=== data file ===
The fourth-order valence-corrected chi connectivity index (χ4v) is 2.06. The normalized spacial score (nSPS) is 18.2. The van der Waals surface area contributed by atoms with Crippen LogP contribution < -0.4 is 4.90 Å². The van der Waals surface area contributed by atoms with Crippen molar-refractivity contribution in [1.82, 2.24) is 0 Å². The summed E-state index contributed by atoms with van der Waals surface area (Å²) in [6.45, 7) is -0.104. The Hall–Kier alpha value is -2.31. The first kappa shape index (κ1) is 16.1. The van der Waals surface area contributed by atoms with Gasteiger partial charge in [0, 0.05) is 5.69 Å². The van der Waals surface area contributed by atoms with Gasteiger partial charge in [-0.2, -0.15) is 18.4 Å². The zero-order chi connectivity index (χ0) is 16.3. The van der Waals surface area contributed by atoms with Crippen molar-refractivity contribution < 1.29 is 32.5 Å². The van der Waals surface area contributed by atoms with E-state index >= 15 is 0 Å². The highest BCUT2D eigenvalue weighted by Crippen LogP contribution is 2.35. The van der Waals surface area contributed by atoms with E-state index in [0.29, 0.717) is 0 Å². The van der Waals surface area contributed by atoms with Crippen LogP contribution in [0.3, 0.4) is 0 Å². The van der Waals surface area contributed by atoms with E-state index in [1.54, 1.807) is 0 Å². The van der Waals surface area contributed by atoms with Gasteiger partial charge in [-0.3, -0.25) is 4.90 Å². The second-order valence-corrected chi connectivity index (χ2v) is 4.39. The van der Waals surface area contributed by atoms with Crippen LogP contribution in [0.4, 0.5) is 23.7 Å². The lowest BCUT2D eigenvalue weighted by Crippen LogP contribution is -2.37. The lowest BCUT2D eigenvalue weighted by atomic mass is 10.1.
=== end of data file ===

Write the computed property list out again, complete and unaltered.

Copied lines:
The fourth-order valence-corrected chi connectivity index (χ4v) is 2.06. The normalized spacial score (nSPS) is 18.2. The van der Waals surface area contributed by atoms with Crippen LogP contribution < -0.4 is 4.90 Å². The van der Waals surface area contributed by atoms with Crippen molar-refractivity contribution in [1.82, 2.24) is 0 Å². The summed E-state index contributed by atoms with van der Waals surface area (Å²) in [6.45, 7) is -0.104. The Hall–Kier alpha value is -2.31. The first kappa shape index (κ1) is 16.1. The van der Waals surface area contributed by atoms with Gasteiger partial charge in [0, 0.05) is 5.69 Å². The van der Waals surface area contributed by atoms with Gasteiger partial charge in [-0.2, -0.15) is 18.4 Å². The zero-order chi connectivity index (χ0) is 16.3. The van der Waals surface area contributed by atoms with Crippen molar-refractivity contribution < 1.29 is 32.5 Å². The van der Waals surface area contributed by atoms with E-state index >= 15 is 0 Å². The highest BCUT2D eigenvalue weighted by Crippen LogP contribution is 2.35. The van der Waals surface area contributed by atoms with E-state index in [0.29, 0.717) is 0 Å². The van der Waals surface area contributed by atoms with Crippen LogP contribution in [0.3, 0.4) is 0 Å². The van der Waals surface area contributed by atoms with E-state index in [1.54, 1.807) is 0 Å². The van der Waals surface area contributed by atoms with Gasteiger partial charge in [-0.3, -0.25) is 4.90 Å². The second-order valence-corrected chi connectivity index (χ2v) is 4.39. The van der Waals surface area contributed by atoms with Crippen LogP contribution in [0.4, 0.5) is 23.7 Å². The lowest BCUT2D eigenvalue weighted by Crippen LogP contribution is -2.37. The lowest BCUT2D eigenvalue weighted by atomic mass is 10.1.